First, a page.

By Eddy Odivwri; email@example.com 08053069356
Last Monday, just before he flew out to the United Kingdom, President Muhammadu Buhari confirmed what many of us had always known: that he will seek re-election in 2019.
Early in January this year, I had seen the new campaign office which had just been acquired and furnished somewhere in a highbrow area of Abuja. The signs that he will run have all been too loud not to be noticed. So, President Buhari will run again, despite the clamour in some quarters that he should not.
It is politics. And because it is politics, it is largely governed by choice, which in turn is fed by sentiments. What may appeal to Mr A will be repulsive to Mr B. So, while some are urging Buhari to respect his old age and go back to his cattle farm in Daura, others are threatening to take him to court should he dare contemplate not to seek re-election. That is the way it goes in partisan politics: one man’s meat is another man’s poison!
With the declaration, the campaign fire has been lit aglow. And while many will be stoking the fire of the re-election bid, some others will be striving to release all the water in Kainji dam to quench the fire. By next February 14, Nigerians would know which of the groups, whether those stoking the fire or those quenching the fire, did a greater job.
Understandably, many of those knocking the re-election bid like Generals Olusegun Obasanjo, Ibrahim Babangida, Theophilus Yakubu Danjuma have advanced reasons that can be classified into three: old age, poor performance and unstable health.
That is one side of the coin. The other side is that those who want Buhari to run again believe that he is a near messiah, and that his age has got nothing to do with his governance ability. In fact, they argue that, like wine, the older it gets, the better it is. As for health, they maintain that Buhari’s health has been stabilized and completely re-jigged. This is somewhat self-evident as Buhari has remained verily fit ever since he returned from his last medical trip.
That’s as much as the arguments and counter arguments go.
But when we come down to brass tacks, the issues that will define the campaigns and Buhari’s electability (not eligibility) are how much his goverment has impacted on Nigerians. It is remarkable that nobody has said Buhari has no constitutional right to seek re-election. So the constitutionality or otherwise of the argument is clearly out of it.
Many people believe, like I do, that second term, is or should be a reward for an accomplished first term. So the question is : has Buhari had an accomplished first term to be rewarded with a second term? While many will bellow a loud No!, others will say he’s tried while some others could even say he’s done marvelously well.
Many of those who are disappointed with Buhari’s performance are those who had had great expectation. They are those who were so buffed up with the Jonathan/PDP-led malfeasance in the country. They had become completely fed up with the ruinous rule of the country by the previous government as it was clear that the nation was practically grinding to a halt under the previous government. And so, many had expected that the coming of Buhari will indeed, not only arrest the rot, recover Nigeria and reinvent the nation, but also rekindle the hope of a greater nation in the mind of Nigerians. In a sense, Buhari was seen as the redeemer of the nation, one who will right the many wrongs of the past. One who will brood no evil or condone anything less than noble. That was why his supporters in the 2015 polls were rather enthusiastic and fanatical, pushing his candidacy with evangelical zealotry.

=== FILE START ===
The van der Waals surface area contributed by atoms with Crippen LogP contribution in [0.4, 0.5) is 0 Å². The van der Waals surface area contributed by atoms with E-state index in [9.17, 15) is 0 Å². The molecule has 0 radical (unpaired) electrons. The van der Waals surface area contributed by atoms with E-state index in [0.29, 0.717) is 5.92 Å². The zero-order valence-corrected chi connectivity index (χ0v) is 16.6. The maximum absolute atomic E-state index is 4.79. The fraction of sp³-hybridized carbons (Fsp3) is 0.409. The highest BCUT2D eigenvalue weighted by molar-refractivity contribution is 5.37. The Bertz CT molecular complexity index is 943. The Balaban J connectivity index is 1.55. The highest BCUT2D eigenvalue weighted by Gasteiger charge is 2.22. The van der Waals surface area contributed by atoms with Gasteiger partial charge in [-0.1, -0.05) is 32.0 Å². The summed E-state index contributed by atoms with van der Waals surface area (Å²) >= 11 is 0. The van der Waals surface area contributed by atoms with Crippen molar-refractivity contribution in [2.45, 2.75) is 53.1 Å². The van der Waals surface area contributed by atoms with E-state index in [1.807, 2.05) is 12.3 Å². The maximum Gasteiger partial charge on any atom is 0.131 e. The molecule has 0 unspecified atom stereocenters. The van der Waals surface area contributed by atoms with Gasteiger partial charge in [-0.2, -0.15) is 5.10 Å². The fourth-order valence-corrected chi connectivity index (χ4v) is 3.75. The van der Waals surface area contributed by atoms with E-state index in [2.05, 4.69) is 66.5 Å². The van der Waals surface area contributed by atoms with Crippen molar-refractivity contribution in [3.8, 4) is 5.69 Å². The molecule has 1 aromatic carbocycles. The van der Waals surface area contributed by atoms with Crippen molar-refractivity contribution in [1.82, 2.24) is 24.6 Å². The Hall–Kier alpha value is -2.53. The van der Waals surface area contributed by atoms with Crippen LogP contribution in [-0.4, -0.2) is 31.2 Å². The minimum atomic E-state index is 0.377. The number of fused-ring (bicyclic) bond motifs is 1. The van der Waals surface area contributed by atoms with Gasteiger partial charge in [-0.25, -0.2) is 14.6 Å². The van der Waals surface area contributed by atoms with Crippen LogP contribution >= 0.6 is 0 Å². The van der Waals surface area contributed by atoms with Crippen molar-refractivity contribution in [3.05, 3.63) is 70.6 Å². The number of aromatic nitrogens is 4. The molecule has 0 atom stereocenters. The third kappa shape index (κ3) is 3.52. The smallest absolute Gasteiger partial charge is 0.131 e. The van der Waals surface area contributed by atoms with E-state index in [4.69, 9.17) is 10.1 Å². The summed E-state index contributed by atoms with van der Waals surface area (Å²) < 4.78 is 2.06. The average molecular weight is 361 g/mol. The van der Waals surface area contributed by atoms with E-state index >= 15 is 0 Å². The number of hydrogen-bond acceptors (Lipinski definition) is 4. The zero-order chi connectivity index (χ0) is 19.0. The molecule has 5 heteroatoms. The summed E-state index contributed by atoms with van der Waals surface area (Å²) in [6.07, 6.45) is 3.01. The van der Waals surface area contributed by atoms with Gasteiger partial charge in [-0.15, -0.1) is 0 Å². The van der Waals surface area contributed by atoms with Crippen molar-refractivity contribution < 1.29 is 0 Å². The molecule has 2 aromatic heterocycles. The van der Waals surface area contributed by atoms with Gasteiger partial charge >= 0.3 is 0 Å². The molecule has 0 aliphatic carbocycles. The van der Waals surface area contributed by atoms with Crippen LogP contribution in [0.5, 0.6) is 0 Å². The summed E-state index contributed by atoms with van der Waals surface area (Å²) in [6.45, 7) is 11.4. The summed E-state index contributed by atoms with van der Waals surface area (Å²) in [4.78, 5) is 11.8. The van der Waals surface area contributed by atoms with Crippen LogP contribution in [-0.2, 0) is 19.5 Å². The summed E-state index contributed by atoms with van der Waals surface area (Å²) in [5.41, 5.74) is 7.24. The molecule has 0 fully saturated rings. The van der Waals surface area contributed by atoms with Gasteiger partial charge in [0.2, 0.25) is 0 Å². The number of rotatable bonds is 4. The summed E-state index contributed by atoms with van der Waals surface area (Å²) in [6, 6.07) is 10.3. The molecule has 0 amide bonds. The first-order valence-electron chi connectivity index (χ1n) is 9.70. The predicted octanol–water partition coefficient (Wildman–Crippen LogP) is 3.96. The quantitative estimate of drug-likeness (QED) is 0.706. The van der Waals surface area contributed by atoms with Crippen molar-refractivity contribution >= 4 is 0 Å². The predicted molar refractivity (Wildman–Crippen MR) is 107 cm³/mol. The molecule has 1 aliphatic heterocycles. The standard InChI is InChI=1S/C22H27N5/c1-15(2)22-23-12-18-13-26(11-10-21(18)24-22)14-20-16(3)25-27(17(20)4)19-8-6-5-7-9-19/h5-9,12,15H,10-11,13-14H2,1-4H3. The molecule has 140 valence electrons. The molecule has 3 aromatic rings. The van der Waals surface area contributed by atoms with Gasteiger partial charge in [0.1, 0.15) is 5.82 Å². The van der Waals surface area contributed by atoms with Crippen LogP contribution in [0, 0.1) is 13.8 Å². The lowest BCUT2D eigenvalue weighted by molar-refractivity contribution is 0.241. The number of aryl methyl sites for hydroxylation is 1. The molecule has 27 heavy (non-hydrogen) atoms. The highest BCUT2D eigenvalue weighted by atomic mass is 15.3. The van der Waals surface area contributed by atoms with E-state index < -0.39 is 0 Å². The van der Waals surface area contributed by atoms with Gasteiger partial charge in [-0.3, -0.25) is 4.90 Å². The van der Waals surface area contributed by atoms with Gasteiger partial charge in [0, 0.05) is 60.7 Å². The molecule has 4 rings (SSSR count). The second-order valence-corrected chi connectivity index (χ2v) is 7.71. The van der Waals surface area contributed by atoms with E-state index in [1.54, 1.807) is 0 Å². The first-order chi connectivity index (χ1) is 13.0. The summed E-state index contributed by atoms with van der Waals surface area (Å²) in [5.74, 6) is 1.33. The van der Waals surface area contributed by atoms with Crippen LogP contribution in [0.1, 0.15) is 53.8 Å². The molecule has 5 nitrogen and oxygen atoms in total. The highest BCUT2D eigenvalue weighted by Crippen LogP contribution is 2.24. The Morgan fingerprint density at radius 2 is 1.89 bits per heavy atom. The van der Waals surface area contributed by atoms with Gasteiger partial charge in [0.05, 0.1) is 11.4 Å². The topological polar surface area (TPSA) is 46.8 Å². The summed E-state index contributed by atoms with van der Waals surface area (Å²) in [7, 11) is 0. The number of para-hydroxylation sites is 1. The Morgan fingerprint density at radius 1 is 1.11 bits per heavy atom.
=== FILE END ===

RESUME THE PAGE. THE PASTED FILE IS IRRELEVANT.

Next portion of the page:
But the great expectations have remained rather elusive.
Here are some of the issues that will form the fulcrum of the impending debate.
Perhaps one area that the pepperish pinch of the Buhari administration hit everybody was in economy. The economy literally came down. With the introduction of the TSA policy, all the government money that used to ‘fly around’ were now warehoused in one vault. That restricted access to “free money” and it had telling effect on the operators of the economy.
Worse still, the Buhari administration came on stream at a time the global price of crude oil, Nigeria’s main stay, had collapsed. With a barrel of crude selling around $32 or even below, the Nigerian economy was bound to be in trouble. And trouble came not long after, when the economy slipped into recession. It only worsened the woes of Nigerians. Inflation was hitting roof top, jobs were being lost uncontrollably, almost 21 states were owing salaries of civil servants. Life just got nastier. But Buhari was not quite the cause. The foundation for this was merely inherited. The previous government had literally bled the nation to a fainting point. The foreign reserve was virtually empty. There was no saving anywhere. All the fallback positions have been cleared off for the 2015 elections. The recession that was to follow was practically inevitable. But since it happened under Buhari’s administration, he had to, understandably, harvest the blame.
Today however, the recession is over, though its flakes are still in the air, the foreign reserve is being stacked up again hitting $43.2 billion, last March. The inflation figures are coming down, and the economy is, so-to-say, recovering.
Noticeable efforts are being made on infrastructure revamp across the land. The rail system in the country has been significantly revived with even more to come in few months ahead. Electricity supply has improved, though yet there.
And with crude hitting all time high of $72 per barrel early this week, the hope of a reflated economy has been reinvigorated.
This was one of the three cardinal promises that Buhari made in 2015. To rework the security architecture of the nation for greater effectiveness. This was against the backdrop of the Boko Haram insurgency which had ravaged the North east, climaxed by the abduction of the over 219 Chibok school girls.
Yes, the Buhari administration has really battled the Boko Haram terrorists, put them to rout, but it is not correct to declare that they have been defeated, technically or mechanically. The terrorists are yet raging, though in smaller scale, with suicide bombings here and there. In fact, there was yet another abduction of school girls, this time in Dapchi, Yobe State. Yes, all but one girl (Leah Sharibu) has been returned to their parents, many of the Chibok girls are still being held, exactly four full years after, although the Buhari administration had negotiated the release of two batches of the girls. But more than the menace of the Boko Haram terrorists is the scourge called Fulani herdsmen who have literally declared war on the rest of Nigerians. What with widespread attacks and killings across the land. The herdsmen have literally turned Nigeria into a wild killing field, spreading from Benue to Taraba, Nasarawa, Kogi, Plateau, Kaduna, Delta, Enugu, Ebonyi etc.